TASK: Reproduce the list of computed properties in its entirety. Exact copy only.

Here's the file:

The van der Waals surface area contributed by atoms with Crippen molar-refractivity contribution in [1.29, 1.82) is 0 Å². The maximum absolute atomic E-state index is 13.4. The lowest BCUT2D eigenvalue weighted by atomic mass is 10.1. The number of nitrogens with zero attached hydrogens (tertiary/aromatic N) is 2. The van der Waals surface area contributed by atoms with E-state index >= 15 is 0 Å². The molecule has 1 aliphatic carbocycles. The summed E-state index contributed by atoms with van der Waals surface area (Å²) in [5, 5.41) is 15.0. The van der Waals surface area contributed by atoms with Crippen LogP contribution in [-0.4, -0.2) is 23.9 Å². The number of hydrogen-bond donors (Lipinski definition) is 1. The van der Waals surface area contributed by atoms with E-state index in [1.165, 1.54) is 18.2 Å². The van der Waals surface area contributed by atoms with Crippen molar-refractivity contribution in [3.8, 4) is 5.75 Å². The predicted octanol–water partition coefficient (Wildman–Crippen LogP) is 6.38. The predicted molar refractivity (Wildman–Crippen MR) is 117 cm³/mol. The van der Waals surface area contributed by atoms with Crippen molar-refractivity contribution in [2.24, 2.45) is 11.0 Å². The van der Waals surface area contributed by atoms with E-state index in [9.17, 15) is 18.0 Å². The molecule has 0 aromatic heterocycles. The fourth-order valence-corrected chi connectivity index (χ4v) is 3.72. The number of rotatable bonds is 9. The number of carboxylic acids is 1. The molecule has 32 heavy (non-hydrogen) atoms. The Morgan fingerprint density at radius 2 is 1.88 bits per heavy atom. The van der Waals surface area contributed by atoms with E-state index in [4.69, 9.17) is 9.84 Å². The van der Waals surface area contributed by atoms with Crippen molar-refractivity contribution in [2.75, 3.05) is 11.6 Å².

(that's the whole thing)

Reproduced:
The van der Waals surface area contributed by atoms with Crippen molar-refractivity contribution in [1.29, 1.82) is 0 Å². The maximum absolute atomic E-state index is 13.4. The lowest BCUT2D eigenvalue weighted by atomic mass is 10.1. The number of nitrogens with zero attached hydrogens (tertiary/aromatic N) is 2. The van der Waals surface area contributed by atoms with E-state index >= 15 is 0 Å². The molecule has 1 aliphatic carbocycles. The summed E-state index contributed by atoms with van der Waals surface area (Å²) in [5, 5.41) is 15.0. The van der Waals surface area contributed by atoms with Crippen LogP contribution in [-0.4, -0.2) is 23.9 Å². The number of hydrogen-bond donors (Lipinski definition) is 1. The van der Waals surface area contributed by atoms with E-state index in [1.165, 1.54) is 18.2 Å². The van der Waals surface area contributed by atoms with Crippen molar-refractivity contribution in [3.8, 4) is 5.75 Å². The predicted octanol–water partition coefficient (Wildman–Crippen LogP) is 6.38. The predicted molar refractivity (Wildman–Crippen MR) is 117 cm³/mol. The van der Waals surface area contributed by atoms with Crippen molar-refractivity contribution in [2.24, 2.45) is 11.0 Å². The van der Waals surface area contributed by atoms with E-state index in [9.17, 15) is 18.0 Å². The molecule has 0 aromatic heterocycles. The fourth-order valence-corrected chi connectivity index (χ4v) is 3.72. The number of rotatable bonds is 9. The number of carboxylic acids is 1. The molecule has 32 heavy (non-hydrogen) atoms. The Morgan fingerprint density at radius 2 is 1.88 bits per heavy atom. The van der Waals surface area contributed by atoms with E-state index in [4.69, 9.17) is 9.84 Å². The van der Waals surface area contributed by atoms with Crippen molar-refractivity contribution in [2.75, 3.05) is 11.6 Å².